It’s a risky role. How do you gain the trust of someone like Juno or Thomas, or Chris Zylka, the actor who tries to fellate himself in the movie? [Laughs] Nude scenes are never fun to do. Something that’s really important for me as a director is to make those scenes as comfortable as possible for the actors, because by their very nature, nude scenes uncomfortable and the actors are so exposed and vulnerable. I try to make sure the set feels very safe, and I always tell the actors that I’m there for them, should they ever need to pull me aside and talk to me about something. The actors in this one are all a part of that generation that embraces challenging roles and likes taking risks, as opposed to doing the same old crap that everybody else is doing and playing it safe on some WB show. I think it’s called the CW now. I heard some rumor that Rooney Mara auditioned for a part in the film. She was one of the dozens of people who came in. We saw almost every young actor in Hollywood. Each of the actors in Kaboom won their part fair and square. We still suspect that the Rooney “story” leaked because it was planted by some angry agent or manager. It was such a weird press thing that came out before the movie was even cast. She definitely came in to read for a part, and she’s amazing. I think she might have auditioned Juno’s part, but I can’t remember. Juno was reluctant about taking the role, actually, because doesn’t see herself as the sexy girl. She associates more as a quirky art girl. That’s one of the reasons I loved her as London, because she played sexy without being slutty. London has a lot of sexual experiences but really she’s just into finding out about herself. It wasn’t like, “I’m just a slut and I want to fuck guys.” It was really important to me that her character didn’t just come across as a tramp, but that she was also an explorer, and Juno really brought that element to the character.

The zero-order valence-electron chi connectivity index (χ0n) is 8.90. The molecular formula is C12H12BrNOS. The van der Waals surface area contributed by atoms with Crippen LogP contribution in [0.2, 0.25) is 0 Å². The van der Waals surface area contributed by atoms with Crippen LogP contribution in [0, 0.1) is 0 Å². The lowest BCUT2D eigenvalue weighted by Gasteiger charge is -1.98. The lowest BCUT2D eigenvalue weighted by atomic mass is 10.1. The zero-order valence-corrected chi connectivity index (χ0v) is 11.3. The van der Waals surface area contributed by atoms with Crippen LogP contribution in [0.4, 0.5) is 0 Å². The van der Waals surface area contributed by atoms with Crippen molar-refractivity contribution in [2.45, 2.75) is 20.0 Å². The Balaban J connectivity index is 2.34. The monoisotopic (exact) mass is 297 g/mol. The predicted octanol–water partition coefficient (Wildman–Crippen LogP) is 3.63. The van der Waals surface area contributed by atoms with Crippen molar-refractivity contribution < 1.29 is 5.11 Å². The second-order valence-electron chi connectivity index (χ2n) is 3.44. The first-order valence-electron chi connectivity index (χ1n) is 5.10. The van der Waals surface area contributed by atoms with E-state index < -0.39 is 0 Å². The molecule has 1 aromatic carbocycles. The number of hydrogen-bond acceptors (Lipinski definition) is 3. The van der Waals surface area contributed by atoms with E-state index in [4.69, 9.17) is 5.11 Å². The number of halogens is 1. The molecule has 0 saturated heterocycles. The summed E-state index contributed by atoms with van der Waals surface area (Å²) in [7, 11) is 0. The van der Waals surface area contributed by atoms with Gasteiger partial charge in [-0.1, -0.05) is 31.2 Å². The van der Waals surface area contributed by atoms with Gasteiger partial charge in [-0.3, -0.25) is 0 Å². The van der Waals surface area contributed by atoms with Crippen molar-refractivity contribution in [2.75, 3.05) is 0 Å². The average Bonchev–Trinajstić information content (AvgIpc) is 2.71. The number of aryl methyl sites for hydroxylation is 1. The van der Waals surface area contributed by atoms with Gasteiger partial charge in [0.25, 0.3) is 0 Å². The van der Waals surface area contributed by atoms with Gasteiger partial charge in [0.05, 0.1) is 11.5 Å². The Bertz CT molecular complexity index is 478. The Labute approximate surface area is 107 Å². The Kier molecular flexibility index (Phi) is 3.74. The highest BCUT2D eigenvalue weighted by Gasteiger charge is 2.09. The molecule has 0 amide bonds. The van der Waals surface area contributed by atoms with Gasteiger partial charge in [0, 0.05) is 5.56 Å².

Thomas did, too, in that scene when he has sex with that stranger from the beach, and then says something like, “Wow, I’m a total slut.” But the audience doesn’t necessarily think so. Your college years really are about those experiences: the people you have sex with, the relationships you form, the times your heart gets broken. That’s what you’re finding out about yourself as a person, and to me those are the most important things you get out of those years. It’s not really about the calculus class you took or the midterm exam you failed. When I think back on that from the vantage point of middle age, I don’t even remember one specific lecture. I remember all of those other experiences.

How autobiographical is Kaboom? It’s one of my most wild, insane movies, but it’s also one of my most autobiographical. Thomas’ character, Smith, is very loosely on me at that age. I was an undergraduate film student at UC Santa Barbara. My best friend was an art major at the College of Creative Studies, and so much of that milieu is very specific to my experience or my recollection, of my nostalgia for that time.

Party culture—drugs and excessive drinking—is so integral to your canon. Is that a part of your life? People always think that I must have this crazy life, but I purge all of that stuff in my movies. I have a very stable—awesome, but stable—life. Now that I’m older, I don’t really go to nightclubs or bars. I do go to shows, though. I love seeing bands perform.

I remember having and loving the soundtrack for Nowhere [an Araki film from 1997] when I was younger. Back when you were just a wee tot.

Young enough that my family took issue with my listening to Marilyn Manson. Understandably. My soundtracks are always made up of my favorite bands in that moment. If you go to the Desperate Pictures Facebook page, I’ve written down the entire soundtrack. I don’t think we’re going to get a physical soundtrack made because it’s so hard to do that. But I wish we could because the soundtrack is amazing. All of the bands are incredible—everyone from Interpol and Yeah Yeah Yeahs, to some really obscure nu gaze bands.

Nu gaze? Is that a thing? It’s just like shoegaze, but new.

I can’t wait until it becomes old gaze. I don’t know if someone has the objectivity about their own work to be able to answer this question, but since Kaboom is your most autobiographical film, I’m curious to know if it’s also your favorite. My films are like my kids, I don’t have real kids, so I have celluloid kids. I love all of my movies, despite their flaws, just the way other people unconditionally love their children. So I don’t really play favorites. Usually, though, my most recent film is the one I’m closest to because it’s the freshest.

So, then, this one’s your favorite? Yes, it’s probably this one.